Refugee Outreach Ministry
In August 2016, a family of refugees from the Democratic Republic of Congo was legally resettled in St. Petersburg and they soon registered in our parish. After escaping the Congo, where there has been a civil war, they lived in a refugee camp for several years before being vetted and allowed to come to the US. The family included a mother, father and five children ages newborn to 8. They soon welcomed a sixth child! They are practicing Catholics, attend Mass at our parish each weekend, and all of the children are baptized and the older children are participating in our Faith Formation program.
Since then, many more refugees, about 100 in all, of many different faiths, have also come to the Saint Petersburg area. The outreach efforts at Saint Mary Our Lady of Grace have become an interfaith ministry of mercy and justice. We partner with Daystar Life Center to provide for immediate needs and to help our friends work toward self-sufficiency.
Although they have received many services through the State Department, Daystar, and their assigned resettlement agency (Gulf Coast Jewish Family and Community Services - GCJFCS - is coordinating their cases), the families have many needs. A typical family has to pay rent of over$900 per month, utilities, food and transportation. New arrivals do not have a car, but rely on the bus and bicycles. In the past six years, many parishioners, young and old, have offered hands-on assistance to the refugees. This has included providing transportation, fundraising for special needs, assistance with doctor appointments, translation, welcome kits, tutoring, assistance navigating social services such as DCF for food stamps, and much more. One of our parishioners even assisted at the labor and delivery of a baby! In return, we have been blessed to become friends, godparents and teachers of these people.
We are proud to announce that Apalale and his family were naturalized as US Citizens in July 2021.
Sew Much Hope Project
In 2017, one of our parishioner, Janet Meyer, and her adult daughter, Courtney Erickson, committed to starting Sew Much Hope Project (SMHP) with the goal of helping refugee women learn sewing skills so they can supplement the family's income. SMHP flourished, and soon also offered quality science and art educational activities supervised by certified teachers for the children of these women under the direction of Shannon Lipan of The Wonder Studio. In 2021, the social enterprise, Sew Much Hope Project, LLC, decded to formally merge with a similar organization known as RAMWI - Refugee and Migrant Women's Initiative. RAMWi is a non profit, and the merger benefits both parties.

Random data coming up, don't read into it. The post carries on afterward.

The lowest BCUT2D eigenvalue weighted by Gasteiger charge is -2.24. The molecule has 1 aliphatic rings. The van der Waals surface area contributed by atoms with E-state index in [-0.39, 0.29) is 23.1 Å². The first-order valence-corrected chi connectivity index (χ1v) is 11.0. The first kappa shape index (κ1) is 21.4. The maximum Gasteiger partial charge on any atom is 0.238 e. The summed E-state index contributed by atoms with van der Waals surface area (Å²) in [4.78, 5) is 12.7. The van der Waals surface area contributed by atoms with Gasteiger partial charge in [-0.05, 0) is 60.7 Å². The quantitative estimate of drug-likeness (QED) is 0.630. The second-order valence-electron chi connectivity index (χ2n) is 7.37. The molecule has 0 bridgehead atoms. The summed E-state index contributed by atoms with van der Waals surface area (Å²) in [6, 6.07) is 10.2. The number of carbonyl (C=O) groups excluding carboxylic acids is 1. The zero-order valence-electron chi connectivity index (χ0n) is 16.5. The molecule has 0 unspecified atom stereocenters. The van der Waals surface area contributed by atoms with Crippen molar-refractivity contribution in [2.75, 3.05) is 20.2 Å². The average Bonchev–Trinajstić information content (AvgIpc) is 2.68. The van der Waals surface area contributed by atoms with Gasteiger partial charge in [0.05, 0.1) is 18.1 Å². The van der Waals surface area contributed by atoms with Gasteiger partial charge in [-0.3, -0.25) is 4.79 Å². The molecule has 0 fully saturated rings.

The women of SMHP are helping to support their families by making and selling purses, upcycled necktie necklaces, and more. At the Localtopia market in 2020, they sold $3000 of goods! They maintain a website for online sales, which became important during the 2020 COVID pandemic.
For our service to these refugees, Saint Mary's has received two recognition awards from GCJFCS: The Human Spirit Award and the Community Partner Appreciation Award. As a community partner, we offer assistance in line with our beliefs in the dignity of every human person, and in the spirit of solidarity. We have also received three CRS Mini Grants from our diocese, each for $1000: one in 2017, 2018 and one in 2019. Please read more about our Mini Grant success story, Uwera, below.
Some of the community volunteers and organizations who assist with SMHP include members of Pass-A-Grille Community Church, Interfaith Tampa Bay, The Wonder Studio, Delta Kappa Gamma, Babycycle Diaper Bank, Clothes to Kids, and countless volunteers from various other places in our community. We are proud to say that the founders of Sew Much Hope Project, Janet and Courtney, have been recognized by another local church, Trinity Lutheran, as recipients of the 2018 Bold Women Award! Our refugee outreach has become an interfaith and whole community effort, and we are very blessed to be a part of it.
What Can You Do?